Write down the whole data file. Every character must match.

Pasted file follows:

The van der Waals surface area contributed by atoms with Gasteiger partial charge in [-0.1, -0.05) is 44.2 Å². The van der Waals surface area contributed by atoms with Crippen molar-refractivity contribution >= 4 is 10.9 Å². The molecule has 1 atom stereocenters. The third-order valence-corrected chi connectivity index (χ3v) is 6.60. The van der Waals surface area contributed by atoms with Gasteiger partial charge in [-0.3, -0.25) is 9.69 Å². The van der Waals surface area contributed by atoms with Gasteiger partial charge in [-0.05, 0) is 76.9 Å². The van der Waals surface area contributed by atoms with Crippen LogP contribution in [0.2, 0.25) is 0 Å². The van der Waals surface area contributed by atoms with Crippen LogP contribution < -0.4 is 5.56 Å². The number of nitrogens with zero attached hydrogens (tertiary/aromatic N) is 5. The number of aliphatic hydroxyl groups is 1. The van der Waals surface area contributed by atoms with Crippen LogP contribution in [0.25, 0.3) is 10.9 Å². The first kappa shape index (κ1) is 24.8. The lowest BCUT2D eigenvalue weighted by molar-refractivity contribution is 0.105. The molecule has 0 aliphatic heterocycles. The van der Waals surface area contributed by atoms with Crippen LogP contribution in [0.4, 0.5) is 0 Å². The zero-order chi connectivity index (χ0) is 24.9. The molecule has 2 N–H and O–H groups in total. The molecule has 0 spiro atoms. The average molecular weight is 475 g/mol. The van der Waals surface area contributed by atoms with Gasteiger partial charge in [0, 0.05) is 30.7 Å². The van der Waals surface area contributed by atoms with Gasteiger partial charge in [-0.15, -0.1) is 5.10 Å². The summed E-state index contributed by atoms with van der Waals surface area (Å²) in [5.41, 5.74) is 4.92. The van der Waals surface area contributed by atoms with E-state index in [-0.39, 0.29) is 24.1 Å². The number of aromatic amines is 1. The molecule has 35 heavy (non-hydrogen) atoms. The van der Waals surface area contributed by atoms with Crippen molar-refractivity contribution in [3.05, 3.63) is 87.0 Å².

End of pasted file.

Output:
The van der Waals surface area contributed by atoms with Gasteiger partial charge in [-0.1, -0.05) is 44.2 Å². The van der Waals surface area contributed by atoms with Crippen molar-refractivity contribution >= 4 is 10.9 Å². The molecule has 1 atom stereocenters. The third-order valence-corrected chi connectivity index (χ3v) is 6.60. The van der Waals surface area contributed by atoms with Gasteiger partial charge in [-0.3, -0.25) is 9.69 Å². The van der Waals surface area contributed by atoms with Gasteiger partial charge in [-0.05, 0) is 76.9 Å². The van der Waals surface area contributed by atoms with Crippen LogP contribution in [0.2, 0.25) is 0 Å². The van der Waals surface area contributed by atoms with Crippen LogP contribution < -0.4 is 5.56 Å². The number of nitrogens with zero attached hydrogens (tertiary/aromatic N) is 5. The number of aliphatic hydroxyl groups is 1. The van der Waals surface area contributed by atoms with Crippen LogP contribution in [0.25, 0.3) is 10.9 Å². The first kappa shape index (κ1) is 24.8. The lowest BCUT2D eigenvalue weighted by molar-refractivity contribution is 0.105. The molecule has 0 aliphatic heterocycles. The van der Waals surface area contributed by atoms with Crippen LogP contribution in [0.4, 0.5) is 0 Å². The zero-order chi connectivity index (χ0) is 24.9. The molecule has 2 N–H and O–H groups in total. The molecule has 0 spiro atoms. The average molecular weight is 475 g/mol. The van der Waals surface area contributed by atoms with Gasteiger partial charge in [0, 0.05) is 30.7 Å². The van der Waals surface area contributed by atoms with Gasteiger partial charge in [-0.15, -0.1) is 5.10 Å². The summed E-state index contributed by atoms with van der Waals surface area (Å²) in [5.41, 5.74) is 4.92. The van der Waals surface area contributed by atoms with E-state index in [-0.39, 0.29) is 24.1 Å². The number of aromatic amines is 1. The molecule has 35 heavy (non-hydrogen) atoms. The van der Waals surface area contributed by atoms with Crippen molar-refractivity contribution in [3.05, 3.63) is 87.0 Å².